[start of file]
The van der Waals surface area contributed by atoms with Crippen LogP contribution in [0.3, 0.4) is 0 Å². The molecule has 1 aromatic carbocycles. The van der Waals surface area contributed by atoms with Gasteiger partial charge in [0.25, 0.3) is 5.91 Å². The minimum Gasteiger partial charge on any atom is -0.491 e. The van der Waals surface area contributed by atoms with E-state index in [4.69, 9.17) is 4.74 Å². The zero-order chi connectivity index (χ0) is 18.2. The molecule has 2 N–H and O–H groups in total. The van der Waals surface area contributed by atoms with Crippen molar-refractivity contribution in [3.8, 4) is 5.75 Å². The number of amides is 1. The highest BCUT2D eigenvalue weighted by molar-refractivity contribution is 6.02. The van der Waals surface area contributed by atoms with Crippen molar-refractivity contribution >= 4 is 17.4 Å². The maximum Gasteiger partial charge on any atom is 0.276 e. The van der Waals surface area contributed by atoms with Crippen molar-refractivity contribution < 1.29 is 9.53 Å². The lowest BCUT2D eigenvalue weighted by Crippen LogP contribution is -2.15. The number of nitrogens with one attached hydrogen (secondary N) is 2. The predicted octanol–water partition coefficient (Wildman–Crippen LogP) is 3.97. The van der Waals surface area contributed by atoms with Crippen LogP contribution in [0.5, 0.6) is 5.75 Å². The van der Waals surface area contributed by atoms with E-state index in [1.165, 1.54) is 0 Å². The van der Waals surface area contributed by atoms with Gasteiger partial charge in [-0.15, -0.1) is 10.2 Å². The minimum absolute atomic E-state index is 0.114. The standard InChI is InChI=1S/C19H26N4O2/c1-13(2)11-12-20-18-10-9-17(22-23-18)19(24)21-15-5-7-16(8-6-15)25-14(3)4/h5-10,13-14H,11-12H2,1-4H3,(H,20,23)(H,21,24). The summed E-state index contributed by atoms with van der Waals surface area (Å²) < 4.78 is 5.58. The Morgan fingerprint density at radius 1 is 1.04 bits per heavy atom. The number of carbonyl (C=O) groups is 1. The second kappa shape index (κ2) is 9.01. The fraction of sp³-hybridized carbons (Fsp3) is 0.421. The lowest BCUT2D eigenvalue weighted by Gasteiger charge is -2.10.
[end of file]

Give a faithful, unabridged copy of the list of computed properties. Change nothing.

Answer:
The van der Waals surface area contributed by atoms with Crippen LogP contribution in [0.3, 0.4) is 0 Å². The molecule has 1 aromatic carbocycles. The van der Waals surface area contributed by atoms with Gasteiger partial charge in [0.25, 0.3) is 5.91 Å². The minimum Gasteiger partial charge on any atom is -0.491 e. The van der Waals surface area contributed by atoms with E-state index in [4.69, 9.17) is 4.74 Å². The zero-order chi connectivity index (χ0) is 18.2. The molecule has 2 N–H and O–H groups in total. The van der Waals surface area contributed by atoms with Crippen molar-refractivity contribution in [3.8, 4) is 5.75 Å². The number of amides is 1. The highest BCUT2D eigenvalue weighted by molar-refractivity contribution is 6.02. The van der Waals surface area contributed by atoms with Crippen molar-refractivity contribution >= 4 is 17.4 Å². The maximum Gasteiger partial charge on any atom is 0.276 e. The van der Waals surface area contributed by atoms with Crippen molar-refractivity contribution < 1.29 is 9.53 Å². The lowest BCUT2D eigenvalue weighted by Crippen LogP contribution is -2.15. The number of nitrogens with one attached hydrogen (secondary N) is 2. The predicted octanol–water partition coefficient (Wildman–Crippen LogP) is 3.97. The van der Waals surface area contributed by atoms with Crippen LogP contribution in [0.5, 0.6) is 5.75 Å². The van der Waals surface area contributed by atoms with E-state index in [1.165, 1.54) is 0 Å². The van der Waals surface area contributed by atoms with Gasteiger partial charge in [-0.15, -0.1) is 10.2 Å². The minimum absolute atomic E-state index is 0.114. The standard InChI is InChI=1S/C19H26N4O2/c1-13(2)11-12-20-18-10-9-17(22-23-18)19(24)21-15-5-7-16(8-6-15)25-14(3)4/h5-10,13-14H,11-12H2,1-4H3,(H,20,23)(H,21,24). The summed E-state index contributed by atoms with van der Waals surface area (Å²) < 4.78 is 5.58. The Morgan fingerprint density at radius 1 is 1.04 bits per heavy atom. The number of carbonyl (C=O) groups is 1. The second kappa shape index (κ2) is 9.01. The fraction of sp³-hybridized carbons (Fsp3) is 0.421. The lowest BCUT2D eigenvalue weighted by Gasteiger charge is -2.10.